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LHRH Antagonists vs LHRH Agonists: Which Is More Beneficial in Prostate Cancer Therapy?

LHRH Antagonists vs LHRH Agonists: Which Is More Beneficial in Prostate Cancer Therapy?

Crawford and Hou[1] review the data on luteinizing hormone-releasing hormone (LHRH) antagonists in prostate cancer. They describe the results of a phase III trial comparing monthly degarelix to monthly leuprolide in men with advanced prostate cancer. Degarelix treatment was associated with a more rapid decline of serum testosterone, and was not associated with an initial surge of serum testosterone seen during the first few days of treatment with leuprolide. They discuss the role of this new form of medical gonadal suppression for the treatment of prostate cancer.

Androgen-Deprivation Therapy

Androgen-deprivation therapy (ADT) is an effective treatment for patients with prostate cancer. Most patients with metastatic prostate cancer treated with ADT demonstrate major declines of the serum levels of prostate-specific antigen (PSA), and objective tumor responses, evident clinically or by imaging tests. In patients with metastatic disease, ADT reduces bone pain and other serious and debilitating disease-related complications (ie, pathologic fractures, spinal cord compression, and urethral obstruction).[2]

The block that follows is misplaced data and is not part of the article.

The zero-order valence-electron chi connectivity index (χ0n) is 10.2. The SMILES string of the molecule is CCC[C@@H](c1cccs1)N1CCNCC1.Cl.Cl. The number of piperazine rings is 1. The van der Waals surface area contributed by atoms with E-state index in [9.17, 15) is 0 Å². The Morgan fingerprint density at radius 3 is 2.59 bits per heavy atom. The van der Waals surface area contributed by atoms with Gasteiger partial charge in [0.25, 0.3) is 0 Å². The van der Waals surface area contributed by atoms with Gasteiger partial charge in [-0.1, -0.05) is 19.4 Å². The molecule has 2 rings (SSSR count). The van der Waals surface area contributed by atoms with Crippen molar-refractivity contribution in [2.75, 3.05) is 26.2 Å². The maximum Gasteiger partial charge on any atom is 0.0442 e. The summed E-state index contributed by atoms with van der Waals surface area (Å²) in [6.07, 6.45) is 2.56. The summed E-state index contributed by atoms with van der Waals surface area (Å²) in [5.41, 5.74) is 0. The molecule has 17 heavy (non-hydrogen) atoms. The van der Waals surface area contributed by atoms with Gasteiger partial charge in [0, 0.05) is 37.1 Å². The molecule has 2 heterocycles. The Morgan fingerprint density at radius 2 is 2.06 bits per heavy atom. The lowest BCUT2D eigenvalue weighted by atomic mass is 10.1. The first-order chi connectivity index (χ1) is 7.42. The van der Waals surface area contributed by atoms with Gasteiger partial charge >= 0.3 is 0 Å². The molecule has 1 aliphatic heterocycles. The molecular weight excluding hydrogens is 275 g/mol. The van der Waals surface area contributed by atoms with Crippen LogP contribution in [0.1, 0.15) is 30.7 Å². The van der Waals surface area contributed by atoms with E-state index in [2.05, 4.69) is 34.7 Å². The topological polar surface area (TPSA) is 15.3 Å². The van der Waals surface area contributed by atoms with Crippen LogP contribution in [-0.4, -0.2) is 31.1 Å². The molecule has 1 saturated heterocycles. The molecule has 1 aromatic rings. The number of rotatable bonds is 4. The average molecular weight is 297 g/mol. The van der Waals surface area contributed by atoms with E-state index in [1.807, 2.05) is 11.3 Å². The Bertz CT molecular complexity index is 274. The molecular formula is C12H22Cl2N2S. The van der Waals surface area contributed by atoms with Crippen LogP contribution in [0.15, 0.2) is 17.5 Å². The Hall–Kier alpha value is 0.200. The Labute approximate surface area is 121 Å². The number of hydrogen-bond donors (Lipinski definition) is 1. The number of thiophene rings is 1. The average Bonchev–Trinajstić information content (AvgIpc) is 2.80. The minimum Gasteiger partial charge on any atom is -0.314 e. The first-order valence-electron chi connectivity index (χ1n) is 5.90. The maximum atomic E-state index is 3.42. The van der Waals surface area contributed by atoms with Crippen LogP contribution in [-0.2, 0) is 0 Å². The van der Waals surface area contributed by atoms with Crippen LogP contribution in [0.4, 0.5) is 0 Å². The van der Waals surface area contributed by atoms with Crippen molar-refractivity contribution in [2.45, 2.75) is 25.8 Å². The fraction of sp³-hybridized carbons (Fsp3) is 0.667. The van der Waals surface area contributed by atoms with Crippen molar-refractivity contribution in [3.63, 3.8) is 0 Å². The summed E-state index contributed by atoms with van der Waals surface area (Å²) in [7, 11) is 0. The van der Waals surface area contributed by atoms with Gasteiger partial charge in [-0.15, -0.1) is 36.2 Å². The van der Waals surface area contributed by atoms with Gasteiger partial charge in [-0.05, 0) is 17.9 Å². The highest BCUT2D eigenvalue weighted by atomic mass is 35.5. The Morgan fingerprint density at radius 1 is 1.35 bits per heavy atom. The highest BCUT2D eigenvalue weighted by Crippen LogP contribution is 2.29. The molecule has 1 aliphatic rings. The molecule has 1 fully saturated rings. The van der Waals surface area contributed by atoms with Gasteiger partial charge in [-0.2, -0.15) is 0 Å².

Suppression of gonadal testosterone by medical (LHRH agonists) or surgical castration is considered the central mechanism of ADT for prostate cancer.[3] Prospectively randomized clinical trials in patients with metastatic disease assessing medical vs surgical castration have resulted in comparable rates of clinical benefits and similar distributions in time to disease progression and survival.[4] Over the years, LHRH agonists virtually replaced the use of surgical castration in the Western world.

Key Study Findings